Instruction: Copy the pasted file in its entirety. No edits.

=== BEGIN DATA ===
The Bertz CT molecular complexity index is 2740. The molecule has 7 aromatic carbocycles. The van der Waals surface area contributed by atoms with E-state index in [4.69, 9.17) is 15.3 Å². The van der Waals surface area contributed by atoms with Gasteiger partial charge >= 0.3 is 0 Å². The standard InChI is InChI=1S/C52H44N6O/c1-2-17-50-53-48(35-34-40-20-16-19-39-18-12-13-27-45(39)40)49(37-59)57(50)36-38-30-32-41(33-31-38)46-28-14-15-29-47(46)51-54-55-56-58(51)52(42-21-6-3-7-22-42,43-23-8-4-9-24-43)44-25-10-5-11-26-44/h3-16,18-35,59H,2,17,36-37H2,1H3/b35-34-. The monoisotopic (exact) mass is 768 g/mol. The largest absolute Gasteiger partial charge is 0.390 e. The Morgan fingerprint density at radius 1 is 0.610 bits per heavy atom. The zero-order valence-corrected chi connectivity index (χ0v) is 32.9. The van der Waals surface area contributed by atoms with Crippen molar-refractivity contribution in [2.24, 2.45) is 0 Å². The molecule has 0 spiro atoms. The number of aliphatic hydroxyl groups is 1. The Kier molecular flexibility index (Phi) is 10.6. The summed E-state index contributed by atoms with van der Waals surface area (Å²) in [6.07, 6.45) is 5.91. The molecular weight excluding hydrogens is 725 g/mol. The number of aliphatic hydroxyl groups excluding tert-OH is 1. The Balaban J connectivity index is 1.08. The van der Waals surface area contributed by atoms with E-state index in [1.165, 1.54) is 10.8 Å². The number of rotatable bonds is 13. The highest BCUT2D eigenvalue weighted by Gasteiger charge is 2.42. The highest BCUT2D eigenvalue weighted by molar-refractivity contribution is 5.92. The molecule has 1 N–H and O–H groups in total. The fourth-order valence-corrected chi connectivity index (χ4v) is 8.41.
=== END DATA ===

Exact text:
The Bertz CT molecular complexity index is 2740. The molecule has 7 aromatic carbocycles. The van der Waals surface area contributed by atoms with E-state index in [4.69, 9.17) is 15.3 Å². The van der Waals surface area contributed by atoms with Gasteiger partial charge >= 0.3 is 0 Å². The standard InChI is InChI=1S/C52H44N6O/c1-2-17-50-53-48(35-34-40-20-16-19-39-18-12-13-27-45(39)40)49(37-59)57(50)36-38-30-32-41(33-31-38)46-28-14-15-29-47(46)51-54-55-56-58(51)52(42-21-6-3-7-22-42,43-23-8-4-9-24-43)44-25-10-5-11-26-44/h3-16,18-35,59H,2,17,36-37H2,1H3/b35-34-. The monoisotopic (exact) mass is 768 g/mol. The largest absolute Gasteiger partial charge is 0.390 e. The Morgan fingerprint density at radius 1 is 0.610 bits per heavy atom. The zero-order valence-corrected chi connectivity index (χ0v) is 32.9. The van der Waals surface area contributed by atoms with Crippen molar-refractivity contribution in [2.24, 2.45) is 0 Å². The molecule has 0 spiro atoms. The number of aliphatic hydroxyl groups is 1. The Kier molecular flexibility index (Phi) is 10.6. The summed E-state index contributed by atoms with van der Waals surface area (Å²) in [6.07, 6.45) is 5.91. The molecular weight excluding hydrogens is 725 g/mol. The number of aliphatic hydroxyl groups excluding tert-OH is 1. The Balaban J connectivity index is 1.08. The van der Waals surface area contributed by atoms with E-state index in [1.165, 1.54) is 10.8 Å². The number of rotatable bonds is 13. The highest BCUT2D eigenvalue weighted by Gasteiger charge is 2.42. The highest BCUT2D eigenvalue weighted by molar-refractivity contribution is 5.92. The molecule has 1 N–H and O–H groups in total. The fourth-order valence-corrected chi connectivity index (χ4v) is 8.41.